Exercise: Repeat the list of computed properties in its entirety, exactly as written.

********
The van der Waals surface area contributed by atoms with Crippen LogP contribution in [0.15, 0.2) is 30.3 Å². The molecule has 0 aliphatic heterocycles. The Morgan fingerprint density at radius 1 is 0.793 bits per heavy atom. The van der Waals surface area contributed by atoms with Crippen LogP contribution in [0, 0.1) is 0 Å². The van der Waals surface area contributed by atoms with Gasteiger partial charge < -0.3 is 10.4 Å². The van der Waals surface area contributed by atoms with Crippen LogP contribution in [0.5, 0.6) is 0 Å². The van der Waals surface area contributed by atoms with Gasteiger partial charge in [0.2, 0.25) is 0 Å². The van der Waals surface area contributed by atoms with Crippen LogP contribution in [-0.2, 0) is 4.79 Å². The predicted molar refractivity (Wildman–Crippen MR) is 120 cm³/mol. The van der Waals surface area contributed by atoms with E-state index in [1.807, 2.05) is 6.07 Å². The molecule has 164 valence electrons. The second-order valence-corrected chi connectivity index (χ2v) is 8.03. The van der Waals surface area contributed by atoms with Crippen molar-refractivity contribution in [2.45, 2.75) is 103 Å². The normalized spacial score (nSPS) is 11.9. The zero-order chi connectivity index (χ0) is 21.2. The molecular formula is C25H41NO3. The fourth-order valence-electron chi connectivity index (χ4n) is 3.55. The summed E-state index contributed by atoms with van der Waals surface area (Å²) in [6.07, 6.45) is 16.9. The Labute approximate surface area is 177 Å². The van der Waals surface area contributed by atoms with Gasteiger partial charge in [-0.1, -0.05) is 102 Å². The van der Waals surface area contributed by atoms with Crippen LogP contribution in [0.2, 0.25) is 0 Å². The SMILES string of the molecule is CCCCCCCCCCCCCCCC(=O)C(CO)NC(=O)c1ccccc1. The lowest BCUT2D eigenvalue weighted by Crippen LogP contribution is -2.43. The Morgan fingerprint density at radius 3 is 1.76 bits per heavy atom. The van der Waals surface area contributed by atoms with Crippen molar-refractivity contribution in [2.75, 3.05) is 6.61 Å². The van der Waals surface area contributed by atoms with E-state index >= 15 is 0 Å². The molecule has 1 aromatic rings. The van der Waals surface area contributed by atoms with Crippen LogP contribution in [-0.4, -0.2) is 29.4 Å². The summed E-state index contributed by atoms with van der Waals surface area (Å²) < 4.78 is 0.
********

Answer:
The van der Waals surface area contributed by atoms with Crippen LogP contribution in [0.15, 0.2) is 30.3 Å². The molecule has 0 aliphatic heterocycles. The Morgan fingerprint density at radius 1 is 0.793 bits per heavy atom. The van der Waals surface area contributed by atoms with Crippen LogP contribution in [0, 0.1) is 0 Å². The van der Waals surface area contributed by atoms with Gasteiger partial charge < -0.3 is 10.4 Å². The van der Waals surface area contributed by atoms with Crippen LogP contribution in [0.5, 0.6) is 0 Å². The van der Waals surface area contributed by atoms with Gasteiger partial charge in [0.2, 0.25) is 0 Å². The van der Waals surface area contributed by atoms with Crippen LogP contribution in [-0.2, 0) is 4.79 Å². The predicted molar refractivity (Wildman–Crippen MR) is 120 cm³/mol. The van der Waals surface area contributed by atoms with E-state index in [1.807, 2.05) is 6.07 Å². The molecule has 164 valence electrons. The second-order valence-corrected chi connectivity index (χ2v) is 8.03. The van der Waals surface area contributed by atoms with Crippen molar-refractivity contribution in [2.45, 2.75) is 103 Å². The normalized spacial score (nSPS) is 11.9. The zero-order chi connectivity index (χ0) is 21.2. The molecular formula is C25H41NO3. The fourth-order valence-electron chi connectivity index (χ4n) is 3.55. The summed E-state index contributed by atoms with van der Waals surface area (Å²) in [6.07, 6.45) is 16.9. The Labute approximate surface area is 177 Å². The van der Waals surface area contributed by atoms with Gasteiger partial charge in [-0.1, -0.05) is 102 Å². The van der Waals surface area contributed by atoms with Crippen LogP contribution in [0.2, 0.25) is 0 Å². The SMILES string of the molecule is CCCCCCCCCCCCCCCC(=O)C(CO)NC(=O)c1ccccc1. The lowest BCUT2D eigenvalue weighted by Crippen LogP contribution is -2.43. The Morgan fingerprint density at radius 3 is 1.76 bits per heavy atom. The van der Waals surface area contributed by atoms with Crippen molar-refractivity contribution in [2.75, 3.05) is 6.61 Å². The van der Waals surface area contributed by atoms with E-state index >= 15 is 0 Å². The molecule has 1 aromatic rings. The van der Waals surface area contributed by atoms with Crippen LogP contribution in [-0.4, -0.2) is 29.4 Å². The summed E-state index contributed by atoms with van der Waals surface area (Å²) < 4.78 is 0.